A brutal heat wave in progress over the Central states since last weekend will break down over the Labor Day weekend, but there are more hot days to go in the late-summer pattern.
Temperatures will surge well into the 90s most days through Saturday. A few spots will reach the century mark.
The heat wave that has closed some schools and cancelled fall activities during the first week of the new semester will shrink toward the Southwest during the Labor Day weekend.
A cool front will sweep from northwest to southeast, from the northern Plains to the Midwest spanning Saturday night, Sunday and Labor Day.
In the wake of the front, temperatures will be shaved by 10 to 20 degrees from North Dakota to Michigan. Humidity levels will also be trimmed back.
By Labor Day, highs at Fargo, N.D., and Minneapolis are forecast to be in the 70s with highs projected to be in the 80s for Omaha, Neb., Kansas City, Mo., and Chicago.
Farther south and west over the region, the temperature drop will be more on the order of 5 to 10 degrees, but the edge will be taken off the heat.
From Oklahoma City to Dallas and Little Rock, Ark., there may be no appreciable change in temperature or humidity.
The push of cool air may not mean the end of summer heat just yet for the Central states. In addition to heat lingering over the southern Plains, temperatures are likely to rebound late next week and could surge well into the 90s again for a few days.
The heat late next week could again perhaps impact some school activities.
Long Range Weather Expert Paul Pastelok is still expecting a quick progression toward winter weather over the northern Plains and Midwest during the autumn.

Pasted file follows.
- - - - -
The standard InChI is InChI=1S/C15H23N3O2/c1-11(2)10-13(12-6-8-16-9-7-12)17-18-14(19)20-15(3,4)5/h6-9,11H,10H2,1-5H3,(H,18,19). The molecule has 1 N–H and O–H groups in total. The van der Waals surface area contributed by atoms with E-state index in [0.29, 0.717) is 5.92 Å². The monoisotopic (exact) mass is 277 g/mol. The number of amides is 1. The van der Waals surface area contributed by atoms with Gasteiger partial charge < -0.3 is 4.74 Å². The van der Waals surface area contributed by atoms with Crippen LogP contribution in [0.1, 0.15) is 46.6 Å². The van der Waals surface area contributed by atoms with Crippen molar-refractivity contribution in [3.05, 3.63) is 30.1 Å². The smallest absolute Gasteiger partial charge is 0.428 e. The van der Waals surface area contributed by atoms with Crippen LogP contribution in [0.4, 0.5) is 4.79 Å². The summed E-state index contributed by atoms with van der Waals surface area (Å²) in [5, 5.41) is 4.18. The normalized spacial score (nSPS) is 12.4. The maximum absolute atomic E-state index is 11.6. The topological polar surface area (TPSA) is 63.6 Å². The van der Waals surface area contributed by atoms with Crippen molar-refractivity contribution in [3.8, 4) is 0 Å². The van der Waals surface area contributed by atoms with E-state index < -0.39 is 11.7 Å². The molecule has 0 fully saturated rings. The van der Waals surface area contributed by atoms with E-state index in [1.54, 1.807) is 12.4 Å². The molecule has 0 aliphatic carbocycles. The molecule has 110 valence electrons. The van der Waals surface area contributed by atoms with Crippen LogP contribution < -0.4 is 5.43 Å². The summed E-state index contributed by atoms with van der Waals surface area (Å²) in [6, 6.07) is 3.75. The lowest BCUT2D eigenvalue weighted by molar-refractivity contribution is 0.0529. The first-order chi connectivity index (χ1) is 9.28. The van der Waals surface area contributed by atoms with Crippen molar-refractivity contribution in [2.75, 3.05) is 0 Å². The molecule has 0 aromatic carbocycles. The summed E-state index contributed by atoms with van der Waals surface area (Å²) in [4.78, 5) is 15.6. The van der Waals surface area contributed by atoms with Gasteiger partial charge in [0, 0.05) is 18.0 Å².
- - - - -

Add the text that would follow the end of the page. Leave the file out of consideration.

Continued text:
"Despite the heat going on now and a resurgence next week, there is still the possibility of significant frost visiting portions of the northern Plains and part of the Midwest during the latter part of September," Pastelok stated on Wednesday, Aug. 28, 2013.
In the meantime, the heat wave will continue to drive energy bills higher as fans and air conditioners run full blast.
For people participating in vigorous physical activity or attending sporting events, be sure to drink plenty of fluids.
Pools and lakes will continue to be hot spots for people trying to keep their cool and enjoy some late-summer fun and make up for lost time earlier in the season.
For folks on the road or spending time outdoors from the northern Plains to the Great Lakes, there will continue to be rounds of thunderstorms into the Labor Day weekend.
The storms are forecast to affect the Dakotas as well as part of the Midwest Friday to close out the week.
Snow is forecast to fall in unusual places this weekend in spots that have not seen a measurable snowfall in over a decade.
The return of colder air was accompanied by some snow early Friday night with the next chance of wintry precipitation later this weekend.
The return of colder air was accompanied by a few inches of snow early Friday night with the next chance of wintry precipitation before the end of the weekend.
Bitter cold will linger in the parts of the southern Plains impacted by the late-week ice storm, which could have been the worst to hit the United States in years.
Lingering frigid air will not only lay the path for more icing this weekend but will also delay recovery in communities dealing with widespread power outages and thus no heat.
A historical nuisance in the Christmas tree industry, brought on by recent wet weather, may threaten the tree crop this winter season.
Connecticut River (1740)
Early snows and hard freeze followed by a thaw and heavy rains produced the greatest flood on Connecticut River in 50 years; on Merrimac in 70 years.
Riverview, FL (1996)
A tornado killed one person; 6 mobile homes were destroyed.
Cairo, IL (1917)
17.0" snow set 24 hour snowfall record and single storm total for city.